Mexico is well known for its diverse range of textiles and its many varied styles, its exuberant use of colours and its combinations of techniques, both ancient and more modern. But when it comes to weaving, one particular state has a well-deserved reputation for its abundance of indigenous weavers and range of traditional designs.

Oaxaca State, with its southernmost coast bathed by the Pacific Ocean and its northern limits in the magnificent mountain range of the Sierra Mazateca, is home to a surprisingly large number of ethnic groups – Zapotecs, Mixtecs, Mazatecs, Chinantecs, Mixe...

Teotitlan del Valle, a few kilometres outside of Oaxaca City, is one of several villages in the area where weaving forms an integral part of the livelihood for its few thousand residents. When visiting its workshops, you are immediately struck by the gentle earnestness of the Zapotec weavers describing skills that have been part of their heritage for over 2,000 years. The use of tree moss, pomegranate skins, marigold, madrone bark, añil (natural indigo) and the cochineal insect are the preferred methods of dyeing.

White or black wool is spun on simple wooden spinning wheels, often mixed to get the precise shade of grey required, in conjunction with the appropriate dye for a particular design. Most use the pedal looms brought over after the arrival of the Spanish conquistadors in the early16th century, in preference to the original backstrap loom. This allows them to weave rugs measuring anything up to four metres wide and of any length – taking up to three months to complete.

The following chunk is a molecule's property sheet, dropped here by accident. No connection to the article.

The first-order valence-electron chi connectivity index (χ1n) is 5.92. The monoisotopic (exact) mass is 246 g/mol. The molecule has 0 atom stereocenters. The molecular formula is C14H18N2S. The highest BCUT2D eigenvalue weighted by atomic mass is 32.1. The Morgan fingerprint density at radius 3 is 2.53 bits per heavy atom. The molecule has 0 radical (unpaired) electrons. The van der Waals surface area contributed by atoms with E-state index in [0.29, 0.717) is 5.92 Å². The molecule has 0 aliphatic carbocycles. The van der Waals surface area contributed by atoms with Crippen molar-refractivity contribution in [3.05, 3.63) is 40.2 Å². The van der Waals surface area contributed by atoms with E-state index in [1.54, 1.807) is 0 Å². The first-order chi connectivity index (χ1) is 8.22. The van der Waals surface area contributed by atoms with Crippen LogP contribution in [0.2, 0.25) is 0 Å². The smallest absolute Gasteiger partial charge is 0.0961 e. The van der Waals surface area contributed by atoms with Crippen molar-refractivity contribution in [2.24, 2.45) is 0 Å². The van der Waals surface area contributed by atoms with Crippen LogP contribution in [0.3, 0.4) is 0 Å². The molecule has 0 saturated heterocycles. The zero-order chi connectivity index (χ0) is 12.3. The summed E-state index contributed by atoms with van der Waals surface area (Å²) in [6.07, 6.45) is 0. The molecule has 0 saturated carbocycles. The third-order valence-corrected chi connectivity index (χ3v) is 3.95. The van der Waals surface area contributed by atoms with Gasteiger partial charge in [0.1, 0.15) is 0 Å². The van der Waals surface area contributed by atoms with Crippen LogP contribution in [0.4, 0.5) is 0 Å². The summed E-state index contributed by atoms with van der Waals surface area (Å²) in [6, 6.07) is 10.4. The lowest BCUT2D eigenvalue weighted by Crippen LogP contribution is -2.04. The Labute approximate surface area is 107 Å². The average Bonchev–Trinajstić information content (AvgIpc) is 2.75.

Recent years have seen major changes in how the outside world regards indigenous skills, ones that have often been preserved by their populations over many centuries. Rather than being treated as inefficient or inferior alternatives to mass production, there has been a slowly growing appreciation of the true artistic value of these painstaking techniques…

To read this article by Chris Jones and Palmira Serra in full, order your copy of Selvedge issue 71 here.

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